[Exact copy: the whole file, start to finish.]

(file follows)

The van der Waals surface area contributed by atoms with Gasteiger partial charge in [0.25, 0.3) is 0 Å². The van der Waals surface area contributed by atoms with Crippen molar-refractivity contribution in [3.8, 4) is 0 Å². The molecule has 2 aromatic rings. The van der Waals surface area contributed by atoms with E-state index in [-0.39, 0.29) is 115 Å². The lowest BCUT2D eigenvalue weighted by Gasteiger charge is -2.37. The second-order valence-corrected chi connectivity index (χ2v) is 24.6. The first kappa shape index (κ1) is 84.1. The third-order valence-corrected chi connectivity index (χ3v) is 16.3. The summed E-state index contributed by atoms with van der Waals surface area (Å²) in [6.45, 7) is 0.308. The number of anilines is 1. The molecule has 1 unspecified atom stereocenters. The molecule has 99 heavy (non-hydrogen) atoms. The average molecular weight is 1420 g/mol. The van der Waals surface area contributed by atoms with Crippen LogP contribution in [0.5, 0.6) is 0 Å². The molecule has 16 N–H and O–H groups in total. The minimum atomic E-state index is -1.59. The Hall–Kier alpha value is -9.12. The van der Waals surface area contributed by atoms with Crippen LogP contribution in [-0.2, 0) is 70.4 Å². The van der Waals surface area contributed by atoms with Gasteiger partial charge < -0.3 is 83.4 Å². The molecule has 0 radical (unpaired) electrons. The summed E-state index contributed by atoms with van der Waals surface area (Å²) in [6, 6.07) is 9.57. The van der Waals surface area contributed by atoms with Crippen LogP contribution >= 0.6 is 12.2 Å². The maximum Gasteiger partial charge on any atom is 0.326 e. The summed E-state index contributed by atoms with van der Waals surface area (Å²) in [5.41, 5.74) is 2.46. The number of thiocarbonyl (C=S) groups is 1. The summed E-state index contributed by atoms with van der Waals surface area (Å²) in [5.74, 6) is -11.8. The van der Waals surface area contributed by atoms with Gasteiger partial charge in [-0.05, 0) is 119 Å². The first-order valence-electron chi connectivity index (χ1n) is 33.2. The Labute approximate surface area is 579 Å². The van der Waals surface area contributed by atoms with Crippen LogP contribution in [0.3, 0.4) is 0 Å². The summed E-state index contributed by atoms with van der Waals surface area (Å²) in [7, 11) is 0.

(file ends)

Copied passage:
The van der Waals surface area contributed by atoms with Gasteiger partial charge in [0.25, 0.3) is 0 Å². The van der Waals surface area contributed by atoms with Crippen molar-refractivity contribution in [3.8, 4) is 0 Å². The molecule has 2 aromatic rings. The van der Waals surface area contributed by atoms with E-state index in [-0.39, 0.29) is 115 Å². The lowest BCUT2D eigenvalue weighted by Gasteiger charge is -2.37. The second-order valence-corrected chi connectivity index (χ2v) is 24.6. The first kappa shape index (κ1) is 84.1. The third-order valence-corrected chi connectivity index (χ3v) is 16.3. The summed E-state index contributed by atoms with van der Waals surface area (Å²) in [6.45, 7) is 0.308. The number of anilines is 1. The molecule has 1 unspecified atom stereocenters. The molecule has 99 heavy (non-hydrogen) atoms. The average molecular weight is 1420 g/mol. The van der Waals surface area contributed by atoms with Crippen LogP contribution in [0.5, 0.6) is 0 Å². The molecule has 16 N–H and O–H groups in total. The minimum atomic E-state index is -1.59. The Hall–Kier alpha value is -9.12. The van der Waals surface area contributed by atoms with Crippen LogP contribution in [-0.2, 0) is 70.4 Å². The van der Waals surface area contributed by atoms with Gasteiger partial charge < -0.3 is 83.4 Å². The molecule has 0 radical (unpaired) electrons. The summed E-state index contributed by atoms with van der Waals surface area (Å²) in [6, 6.07) is 9.57. The van der Waals surface area contributed by atoms with Crippen LogP contribution >= 0.6 is 12.2 Å². The maximum Gasteiger partial charge on any atom is 0.326 e. The summed E-state index contributed by atoms with van der Waals surface area (Å²) in [5.41, 5.74) is 2.46. The number of thiocarbonyl (C=S) groups is 1. The summed E-state index contributed by atoms with van der Waals surface area (Å²) in [5.74, 6) is -11.8. The van der Waals surface area contributed by atoms with Gasteiger partial charge in [-0.05, 0) is 119 Å². The first-order valence-electron chi connectivity index (χ1n) is 33.2. The Labute approximate surface area is 579 Å². The van der Waals surface area contributed by atoms with Crippen LogP contribution in [0.3, 0.4) is 0 Å². The summed E-state index contributed by atoms with van der Waals surface area (Å²) in [7, 11) is 0.